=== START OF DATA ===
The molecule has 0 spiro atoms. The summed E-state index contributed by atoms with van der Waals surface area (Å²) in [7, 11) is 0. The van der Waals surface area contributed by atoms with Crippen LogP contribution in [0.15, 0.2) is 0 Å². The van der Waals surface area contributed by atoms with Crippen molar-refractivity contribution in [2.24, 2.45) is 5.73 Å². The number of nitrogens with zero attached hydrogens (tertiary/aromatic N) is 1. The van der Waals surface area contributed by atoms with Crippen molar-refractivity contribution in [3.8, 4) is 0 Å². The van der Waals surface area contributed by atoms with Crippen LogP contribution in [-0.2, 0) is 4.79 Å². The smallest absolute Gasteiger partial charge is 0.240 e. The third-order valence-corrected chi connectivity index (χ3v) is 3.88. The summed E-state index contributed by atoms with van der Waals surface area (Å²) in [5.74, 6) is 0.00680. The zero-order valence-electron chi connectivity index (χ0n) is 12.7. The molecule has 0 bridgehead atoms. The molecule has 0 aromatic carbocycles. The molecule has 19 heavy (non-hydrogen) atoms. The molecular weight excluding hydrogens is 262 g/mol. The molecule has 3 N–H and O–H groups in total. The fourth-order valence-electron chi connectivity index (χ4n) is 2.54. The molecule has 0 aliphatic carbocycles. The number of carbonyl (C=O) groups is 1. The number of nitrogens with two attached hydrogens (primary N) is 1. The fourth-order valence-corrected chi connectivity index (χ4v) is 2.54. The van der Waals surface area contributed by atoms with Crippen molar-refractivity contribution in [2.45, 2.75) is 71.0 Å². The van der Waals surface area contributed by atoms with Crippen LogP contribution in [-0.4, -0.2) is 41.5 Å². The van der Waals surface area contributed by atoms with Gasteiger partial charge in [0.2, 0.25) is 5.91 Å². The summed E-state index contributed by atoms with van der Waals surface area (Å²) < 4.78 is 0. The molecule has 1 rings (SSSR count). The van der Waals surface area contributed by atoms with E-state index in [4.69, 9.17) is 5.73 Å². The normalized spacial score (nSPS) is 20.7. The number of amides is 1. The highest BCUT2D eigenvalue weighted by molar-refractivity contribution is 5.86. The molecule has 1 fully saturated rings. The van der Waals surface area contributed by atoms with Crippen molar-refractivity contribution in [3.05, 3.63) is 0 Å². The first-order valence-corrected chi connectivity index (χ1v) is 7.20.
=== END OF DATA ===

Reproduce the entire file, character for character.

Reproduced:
The molecule has 0 spiro atoms. The summed E-state index contributed by atoms with van der Waals surface area (Å²) in [7, 11) is 0. The van der Waals surface area contributed by atoms with Crippen LogP contribution in [0.15, 0.2) is 0 Å². The van der Waals surface area contributed by atoms with Crippen molar-refractivity contribution in [2.24, 2.45) is 5.73 Å². The number of nitrogens with zero attached hydrogens (tertiary/aromatic N) is 1. The van der Waals surface area contributed by atoms with Crippen molar-refractivity contribution in [3.8, 4) is 0 Å². The van der Waals surface area contributed by atoms with Crippen LogP contribution in [-0.2, 0) is 4.79 Å². The smallest absolute Gasteiger partial charge is 0.240 e. The third-order valence-corrected chi connectivity index (χ3v) is 3.88. The summed E-state index contributed by atoms with van der Waals surface area (Å²) in [5.74, 6) is 0.00680. The zero-order valence-electron chi connectivity index (χ0n) is 12.7. The molecule has 0 bridgehead atoms. The molecule has 0 aromatic carbocycles. The molecule has 19 heavy (non-hydrogen) atoms. The molecular weight excluding hydrogens is 262 g/mol. The molecule has 3 N–H and O–H groups in total. The fourth-order valence-electron chi connectivity index (χ4n) is 2.54. The molecule has 0 aliphatic carbocycles. The number of carbonyl (C=O) groups is 1. The number of nitrogens with two attached hydrogens (primary N) is 1. The fourth-order valence-corrected chi connectivity index (χ4v) is 2.54. The van der Waals surface area contributed by atoms with Crippen molar-refractivity contribution in [2.45, 2.75) is 71.0 Å². The van der Waals surface area contributed by atoms with Crippen LogP contribution in [-0.4, -0.2) is 41.5 Å². The van der Waals surface area contributed by atoms with Gasteiger partial charge in [0.2, 0.25) is 5.91 Å². The summed E-state index contributed by atoms with van der Waals surface area (Å²) < 4.78 is 0. The molecule has 1 rings (SSSR count). The van der Waals surface area contributed by atoms with E-state index in [4.69, 9.17) is 5.73 Å². The normalized spacial score (nSPS) is 20.7. The number of amides is 1. The highest BCUT2D eigenvalue weighted by molar-refractivity contribution is 5.86. The molecule has 1 fully saturated rings. The van der Waals surface area contributed by atoms with Crippen molar-refractivity contribution in [3.05, 3.63) is 0 Å². The first-order valence-corrected chi connectivity index (χ1v) is 7.20.